Thousands Stage Illegal Hong Kong March; Shops, Metro Stations Trashed

Apple boss Cook meets Chinese regulator after Hong Kong app criticism

Murder suspect in case behind Hong Kong protests to surrender, paper says - The Jakarta Post

The demonstrations have been ongoing for five months now, and Sunday's turnout was a test of the movement's strength.

Just a day earlier, several hundred people, some waving USA flags, rallied peacefully at Edinburg Place in Central, calling on the global community for help in what they described as a humanitarian crisis engulfing the city, reported RTHK. HKMap's developers, however, said there hasn't been any evidence to suggest their app had been used to target police and undermine public safety.

Police had beefed up security measures for the unauthorised rally, the latest in the 5-month-old unrest rocking the semi-autonomous Chinese city. A prominent human rights activist, Jimmy Sham, was attacked by men with knives this earlier this week, an attack pro-democracy lawmakers say was created to intimidate protesters.

Banks, automated teller machines, a bookstore and shops with perceived links to China as well as traffic lights and subway stations along Nathan Road were vandalized.

Chan's case was one of the main reasons that Lam wanted to pass the proposed extradition amendments.

They also wrote separately to Activision to reconsider its decision to suspend a Hong Kong gamer after he voiced support for the protesters during an interview.

Sunday's march was banned by the police despite organisers' pledge to keep it peaceful and non-violent.

Protesters have targeted Chinese banks and shops with links to mainland China, leaving mainland Chinese living in Hong Kong anxious about their safety.

"We don't think that because police haven't given their approval we shouldn't demonstrate", Figo Chan, vice-convener of the Civil Human Rights Front, said., which has been "widely used" by Hong Kong protesters to locate where police forces are deployed, is not the only app that Apple has "censored", the U.S. lawmakers claimed in their letter.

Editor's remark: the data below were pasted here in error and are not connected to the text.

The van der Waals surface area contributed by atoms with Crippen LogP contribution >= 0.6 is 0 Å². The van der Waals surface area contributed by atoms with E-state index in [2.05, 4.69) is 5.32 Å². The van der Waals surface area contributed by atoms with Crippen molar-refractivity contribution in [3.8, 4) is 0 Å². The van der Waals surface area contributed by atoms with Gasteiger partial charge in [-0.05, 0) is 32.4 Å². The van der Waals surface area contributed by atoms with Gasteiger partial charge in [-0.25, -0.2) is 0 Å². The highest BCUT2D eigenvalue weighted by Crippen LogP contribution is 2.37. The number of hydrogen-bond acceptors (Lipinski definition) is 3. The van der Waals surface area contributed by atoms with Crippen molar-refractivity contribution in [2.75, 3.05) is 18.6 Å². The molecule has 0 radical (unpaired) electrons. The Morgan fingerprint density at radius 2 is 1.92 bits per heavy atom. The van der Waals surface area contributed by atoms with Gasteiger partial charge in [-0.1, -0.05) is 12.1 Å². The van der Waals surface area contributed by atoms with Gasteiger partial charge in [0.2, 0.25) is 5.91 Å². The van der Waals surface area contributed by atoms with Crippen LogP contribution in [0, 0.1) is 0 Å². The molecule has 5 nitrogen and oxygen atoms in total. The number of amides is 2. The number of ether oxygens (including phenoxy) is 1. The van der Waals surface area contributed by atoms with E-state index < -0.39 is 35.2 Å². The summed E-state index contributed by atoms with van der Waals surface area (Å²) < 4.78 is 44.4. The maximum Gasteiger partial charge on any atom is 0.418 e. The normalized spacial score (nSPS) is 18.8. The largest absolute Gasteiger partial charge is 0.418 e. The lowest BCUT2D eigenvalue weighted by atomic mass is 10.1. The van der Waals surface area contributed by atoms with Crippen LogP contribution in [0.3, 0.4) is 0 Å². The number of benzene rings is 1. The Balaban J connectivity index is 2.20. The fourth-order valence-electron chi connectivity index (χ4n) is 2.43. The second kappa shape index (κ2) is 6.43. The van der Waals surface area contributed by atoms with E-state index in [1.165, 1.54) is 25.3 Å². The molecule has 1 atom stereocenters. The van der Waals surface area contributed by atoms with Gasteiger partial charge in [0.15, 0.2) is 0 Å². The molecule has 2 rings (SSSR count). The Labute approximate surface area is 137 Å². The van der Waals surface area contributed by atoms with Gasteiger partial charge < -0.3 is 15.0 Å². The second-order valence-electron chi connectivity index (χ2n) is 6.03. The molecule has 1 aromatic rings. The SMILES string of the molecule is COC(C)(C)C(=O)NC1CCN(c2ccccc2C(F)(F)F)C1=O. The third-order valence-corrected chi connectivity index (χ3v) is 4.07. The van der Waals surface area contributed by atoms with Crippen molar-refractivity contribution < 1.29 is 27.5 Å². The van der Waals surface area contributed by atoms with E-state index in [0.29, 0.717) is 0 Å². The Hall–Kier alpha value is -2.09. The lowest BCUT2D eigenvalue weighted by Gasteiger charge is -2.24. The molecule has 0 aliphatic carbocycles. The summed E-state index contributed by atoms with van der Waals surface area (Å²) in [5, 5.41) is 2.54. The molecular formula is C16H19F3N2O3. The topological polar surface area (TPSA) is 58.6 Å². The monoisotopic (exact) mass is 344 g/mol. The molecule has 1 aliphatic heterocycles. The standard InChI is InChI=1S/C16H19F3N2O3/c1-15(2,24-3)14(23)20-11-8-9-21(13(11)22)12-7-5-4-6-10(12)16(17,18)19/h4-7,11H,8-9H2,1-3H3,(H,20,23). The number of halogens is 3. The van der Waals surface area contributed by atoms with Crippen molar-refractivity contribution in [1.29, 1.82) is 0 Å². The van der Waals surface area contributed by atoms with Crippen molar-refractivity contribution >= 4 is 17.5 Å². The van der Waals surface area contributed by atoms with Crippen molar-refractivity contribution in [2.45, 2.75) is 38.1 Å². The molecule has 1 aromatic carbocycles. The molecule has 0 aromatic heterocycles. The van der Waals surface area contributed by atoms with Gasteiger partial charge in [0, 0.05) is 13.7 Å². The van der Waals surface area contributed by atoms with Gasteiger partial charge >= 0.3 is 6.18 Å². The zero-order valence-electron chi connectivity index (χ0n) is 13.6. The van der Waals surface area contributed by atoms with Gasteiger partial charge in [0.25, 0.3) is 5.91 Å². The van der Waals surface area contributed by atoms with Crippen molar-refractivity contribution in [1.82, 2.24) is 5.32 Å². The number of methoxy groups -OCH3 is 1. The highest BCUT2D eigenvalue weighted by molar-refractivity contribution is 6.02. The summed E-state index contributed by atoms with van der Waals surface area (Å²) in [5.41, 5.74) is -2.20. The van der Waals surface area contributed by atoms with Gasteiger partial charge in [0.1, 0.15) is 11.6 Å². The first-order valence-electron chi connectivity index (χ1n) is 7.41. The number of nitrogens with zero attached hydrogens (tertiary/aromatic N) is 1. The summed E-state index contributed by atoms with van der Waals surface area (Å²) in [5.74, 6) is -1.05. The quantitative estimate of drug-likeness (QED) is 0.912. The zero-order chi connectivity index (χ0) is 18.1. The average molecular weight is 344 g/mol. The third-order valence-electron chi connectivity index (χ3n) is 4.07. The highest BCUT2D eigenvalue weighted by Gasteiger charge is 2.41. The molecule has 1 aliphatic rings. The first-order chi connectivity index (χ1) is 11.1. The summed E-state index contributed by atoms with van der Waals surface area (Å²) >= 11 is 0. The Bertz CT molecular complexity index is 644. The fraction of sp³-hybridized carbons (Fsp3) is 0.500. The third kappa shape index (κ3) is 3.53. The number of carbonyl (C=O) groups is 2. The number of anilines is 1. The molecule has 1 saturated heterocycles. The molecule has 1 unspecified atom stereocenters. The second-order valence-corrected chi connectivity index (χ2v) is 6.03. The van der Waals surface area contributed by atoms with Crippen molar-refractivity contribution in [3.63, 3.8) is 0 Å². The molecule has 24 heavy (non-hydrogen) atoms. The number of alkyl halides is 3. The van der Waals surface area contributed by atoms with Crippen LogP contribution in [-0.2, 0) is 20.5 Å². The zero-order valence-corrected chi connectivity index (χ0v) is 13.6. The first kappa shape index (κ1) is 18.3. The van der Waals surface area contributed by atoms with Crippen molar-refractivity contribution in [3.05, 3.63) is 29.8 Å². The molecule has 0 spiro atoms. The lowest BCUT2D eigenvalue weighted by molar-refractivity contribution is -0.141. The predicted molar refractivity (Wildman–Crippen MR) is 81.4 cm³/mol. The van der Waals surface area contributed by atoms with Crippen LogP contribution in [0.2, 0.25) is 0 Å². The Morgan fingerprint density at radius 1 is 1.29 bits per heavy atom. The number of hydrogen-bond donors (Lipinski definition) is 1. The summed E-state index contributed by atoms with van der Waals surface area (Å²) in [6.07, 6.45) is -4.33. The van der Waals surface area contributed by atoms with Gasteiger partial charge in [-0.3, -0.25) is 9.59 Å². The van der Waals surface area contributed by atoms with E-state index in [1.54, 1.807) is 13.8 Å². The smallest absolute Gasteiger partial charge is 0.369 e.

Supporters sang the protest movement's anthem, waved colonial and US flags, and held up placards depicting the Chinese flag as a Nazi swastika.

"You can see Hong Kongers won't easily give up their right to demonstrate".

"While we always respect citizens' rights to assembly and freedom of speech, we are alarmed by this epidemic that radical protesters resort to violence in expressing their opinion", Acting Chief Superintendent of Police Public Relations Branch, Kong Wing-cheung, said in announcing the rejection.

Sham heads CHRF, one of the biggest pro-democracy groups in the former British colony, which organised million-strong marches in June and planned Sunday's march.

Supporters are holding a prayer rally on Saturday night. But they morphed into wider calls for democracy and police accountability after Beijing and local leaders took a hard line.

The protest movement sprang out of opposition to a government proposal for an extradition bill that would have sent suspects to mainland China to stand trial, and then ballooned into broader demands for full democracy and an inquiry into alleged police brutality.

Clashes broke out as tens of thousands took to the streets for an unsanctioned anti-government march, many also defying a face mask ban introduced in a bid to curb the protests. Austin, Mong Kok, East Tsim Sha Tsui, and Yau Ma Tei were among those affected.

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